Mom: Did you get the joke about the grandfather clock?
Peter: Yes, it was a bathroom.
Mom: Peter, you are good at reading body language. Isn’t it amazing how without any words used, the clowns communicated an entire story so well?
Mom: I thought the ending was bittersweet.
Peter: The clowns showed that we go through life solving problems in silly ways that cause more harm than good, but at least we can love each other.
Mom: Beautifully put, my dear. Very true, actually. Peter, did you notice, how the OCD wave passed you by as you redirected your attention?
Peter: You are right! I guess you appraised the situation well. I feel strong, not a slave to the OCD.
So what were we doing? The overall strategy was CBT, or cognitive behavioral therapy. The basic steps of CBT are to identify or label what’s going on, then identify the false thought, replace it with more realistic thinking, and problem solve how to proceed. So we identified the request for pink goggles as an OCD. We replaced the false thought of “goggles now or die” with a reminder of his own experience of having survived successfully without them for most of his life. Then I offered him a choice of alternative ways to deal with the OCD rather than giving in to it. Peter seemed very agitated about any thought of not getting the goggles, so I reminded him that access was possible and in his control at any time if he just made the effort to get out of bed.
That reassurance was enough to dampen the fire of the OCD drive enough to allow his upper brain to engage with me. Indeed, that is why delay is the number one most useful tactic in dealing with OCD; if there’s an end in sight to the misery of not getting to do the compulsion, the amygdala seems to immediately cool down a notch.
Then we embarked on engaging that wonderful frontal lobe, master of illusion and distraction. I chose a subject that was fun and interesting, a circus act we had recently watched. You want to ask questions that engage the mind, but are not too hard, especially at first when the child already has his “affective filters” up (meaning already upset, and therefore not thinking at his best). So I asked Peter for a summary of the action, which for him, is a pretty easy question. Once we got into the conversation, I made a more challenging comment (“the ending was bittersweet”) to really fully engage the frontal lobe and give him something more provocative to get into. Peter’s answer was indeed beautiful, not only because of his insight, but because delving deep into his thoughts and feelings reconnected his upper and lower brain, and freed him from the grip of the OCD.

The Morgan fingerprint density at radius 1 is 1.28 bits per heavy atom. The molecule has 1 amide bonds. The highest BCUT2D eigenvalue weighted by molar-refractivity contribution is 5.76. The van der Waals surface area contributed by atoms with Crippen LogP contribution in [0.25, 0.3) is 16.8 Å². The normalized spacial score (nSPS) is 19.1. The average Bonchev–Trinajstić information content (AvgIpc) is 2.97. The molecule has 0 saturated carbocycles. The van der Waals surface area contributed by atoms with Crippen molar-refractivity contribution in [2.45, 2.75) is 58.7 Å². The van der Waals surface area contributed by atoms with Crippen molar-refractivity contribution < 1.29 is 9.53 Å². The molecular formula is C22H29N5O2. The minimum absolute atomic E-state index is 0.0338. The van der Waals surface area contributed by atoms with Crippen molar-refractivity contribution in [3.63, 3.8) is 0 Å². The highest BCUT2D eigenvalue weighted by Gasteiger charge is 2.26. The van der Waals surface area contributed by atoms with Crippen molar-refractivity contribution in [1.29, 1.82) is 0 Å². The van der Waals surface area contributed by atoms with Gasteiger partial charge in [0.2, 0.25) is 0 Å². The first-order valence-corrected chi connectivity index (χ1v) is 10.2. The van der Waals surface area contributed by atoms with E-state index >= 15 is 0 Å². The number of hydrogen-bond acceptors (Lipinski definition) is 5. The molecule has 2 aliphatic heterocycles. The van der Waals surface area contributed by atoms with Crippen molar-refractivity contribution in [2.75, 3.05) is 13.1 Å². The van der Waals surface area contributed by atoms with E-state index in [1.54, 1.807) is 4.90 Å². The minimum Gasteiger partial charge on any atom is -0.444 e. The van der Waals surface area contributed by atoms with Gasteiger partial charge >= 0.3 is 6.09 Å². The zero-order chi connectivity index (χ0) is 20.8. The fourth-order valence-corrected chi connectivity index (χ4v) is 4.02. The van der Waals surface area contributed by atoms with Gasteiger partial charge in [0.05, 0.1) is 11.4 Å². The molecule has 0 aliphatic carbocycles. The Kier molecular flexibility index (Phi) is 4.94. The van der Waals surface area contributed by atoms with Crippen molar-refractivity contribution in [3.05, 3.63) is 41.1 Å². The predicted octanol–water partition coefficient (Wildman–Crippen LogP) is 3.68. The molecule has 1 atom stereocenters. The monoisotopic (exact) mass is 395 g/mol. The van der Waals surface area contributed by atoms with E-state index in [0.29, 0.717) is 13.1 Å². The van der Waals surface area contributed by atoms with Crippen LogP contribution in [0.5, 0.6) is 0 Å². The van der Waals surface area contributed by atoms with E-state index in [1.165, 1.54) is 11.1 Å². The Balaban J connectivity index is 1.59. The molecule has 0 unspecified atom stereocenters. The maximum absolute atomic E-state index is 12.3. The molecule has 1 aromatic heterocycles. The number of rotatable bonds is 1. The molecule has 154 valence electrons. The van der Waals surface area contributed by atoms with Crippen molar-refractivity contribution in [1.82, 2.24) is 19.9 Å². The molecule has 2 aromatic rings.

We were lucky. This time the obsessional wave actually passed him by and completely left him for a time. It’s not always so neat. Many a time the OCD is too big, circumstances are such that I cannot grant even partial access, and a meltdown ensues. However, my point is that if you just keep working on your tools of CBT, attention shifting, and delay, you will have successes like this. Starting with the smaller OCD’s. As the frontal lobe connections get stronger and the OCD circuits get more and more starved of practice, the hope is of building a stronger fighter and weaker OCD monster. Time and practice will tell.